Author Leah Henderson will be joining our SCBWI chapter at the Pocono Remix 2023 retreat this April at the Highlights Foundation. Leah will run a workshop titled Learn Character, Learn Voice, provide critiques for those who have signed up, give the Saturday keynote speech, and participate in the industry swap discussions. In preparation for this event, Rona Shirdan had a virtual chat with Leah for EasternPennPoints. Here’s what they had to say.
A Café Chat with Author Leah Henderson, by Rona Shirdan
Rona: Hi Leah! Let’s grab a booth by the window here in the EasternPennPoints Café. I’m going to have the avocado toast and a cup of green tea. Can I get you something?
Leah: I’d love a cup of roasted matcha tea with a drop of agave. Thanks!
Rona: It’s wonderful to catch up with you again. I know you’ve been busy!
You’ve been writing for quite a while now and have received great recognition for your work. Congratulations! When did you first realize that you wanted to write for children?
Leah: First off, it’s always great getting to catch up with you. And thank you, this journey has definitely been an interesting one so far!
I come from a family that absolutely loves to tell stories, and hear stories. So I have always been surrounded by story and storytellers, but I didn’t truly turn to writing for children until graduate school. There, one of the writing for children professors encouraged me to consider her class. At the time, I wasn’t sure what she saw in my work (I was writing for adults), or why she was encouraging me to take the leap to children’s, but I’m so glad she did. I quickly became enamored with kidlit and the kidlit community, starting with my classmates. They were truly wonderful people, excited about every aspect of children’s books. Their excitement and love for them was definitely contagious in the most wonderful ways.
Rona: You’ve written middle grade novels, a few young adult anthologies, as well as picture books. Which genre do you prefer writing? Which book was the most difficult to write?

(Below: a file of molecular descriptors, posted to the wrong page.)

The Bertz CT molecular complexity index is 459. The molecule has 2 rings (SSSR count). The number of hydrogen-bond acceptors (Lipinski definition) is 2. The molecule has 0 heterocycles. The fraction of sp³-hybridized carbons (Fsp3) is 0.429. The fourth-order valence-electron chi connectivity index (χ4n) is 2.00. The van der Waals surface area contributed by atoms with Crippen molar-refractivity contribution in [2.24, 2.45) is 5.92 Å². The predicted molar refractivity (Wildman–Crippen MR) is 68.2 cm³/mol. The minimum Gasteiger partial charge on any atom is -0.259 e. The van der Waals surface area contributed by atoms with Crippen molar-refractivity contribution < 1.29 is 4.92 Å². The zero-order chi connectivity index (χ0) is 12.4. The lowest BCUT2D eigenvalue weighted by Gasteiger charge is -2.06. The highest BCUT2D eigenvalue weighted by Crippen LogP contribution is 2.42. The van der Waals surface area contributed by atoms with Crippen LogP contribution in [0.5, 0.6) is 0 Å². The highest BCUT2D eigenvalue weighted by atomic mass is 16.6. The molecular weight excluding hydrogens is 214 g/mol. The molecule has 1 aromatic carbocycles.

Leah: I think my brain naturally gravitates towards middle grade. It is such an amazing time in a young person’s life when so many discoveries are being made about ourselves and the world around us. It’s a fruitful period to dive in and explore again.
As far as difficult to write goes…um, aren’t they all? Ha!
But, One Shadow on the Wall presented unique challenges for me, for so many reasons, mainly because I had no clue what I was doing. It was my first attempt at a middle grade. Plus, I was writing about an experience outside of my own, and I was very fearful that my words could do harm in some way. Stepping into someone else’s shoes is never easy, and should always be done with sensitivity, listening ears, and watchful eyes. I was always extremely mindful of trying to tell an authentic story. While I was constantly making missteps and mistakes, I was also trying to research, observe, and ask every question to try and correct them. It was a long and uncertain process. But I learned so much about myself and the craft of writing from it. Whereas, Together We March was difficult in a completely different way. While I love research and history, it was hard to read over and over again about the injustices that spurred so many to march. Some of that history, and those truths of humanity are just brutal. But they were moments I wanted to understand.
Rona: Do you have a regular writing routine and a special place to write?
Leah: I wish I could say I have a regular writing routine, but I won’t start fibbing. When I do tuck in to write, it is usually first thing in the morning, before I truly let the world in. I will have my cup of tea, candles lit, and even in the summer a cozy throw over my legs. As far as a special place goes, I love to travel, so I will try and make a special little corner wherever I am in the world.
Rona: When you’re not writing, do you find time to read? What’s on your list of books to read right now?
Leah: Reading for pleasure, what’s that? I read all the time, but reading for pleasure is something I don’t do often enough! There are so many wonderful books on my to-read pile.
I’m about to crack open Zetta Elliott’s latest in the Dragons in a Bag series, The Enchanted Bridge, Frank Morrison’s Kick Push, and Standing in the Need of Prayer written by the amazing Carole Boston Weatherford.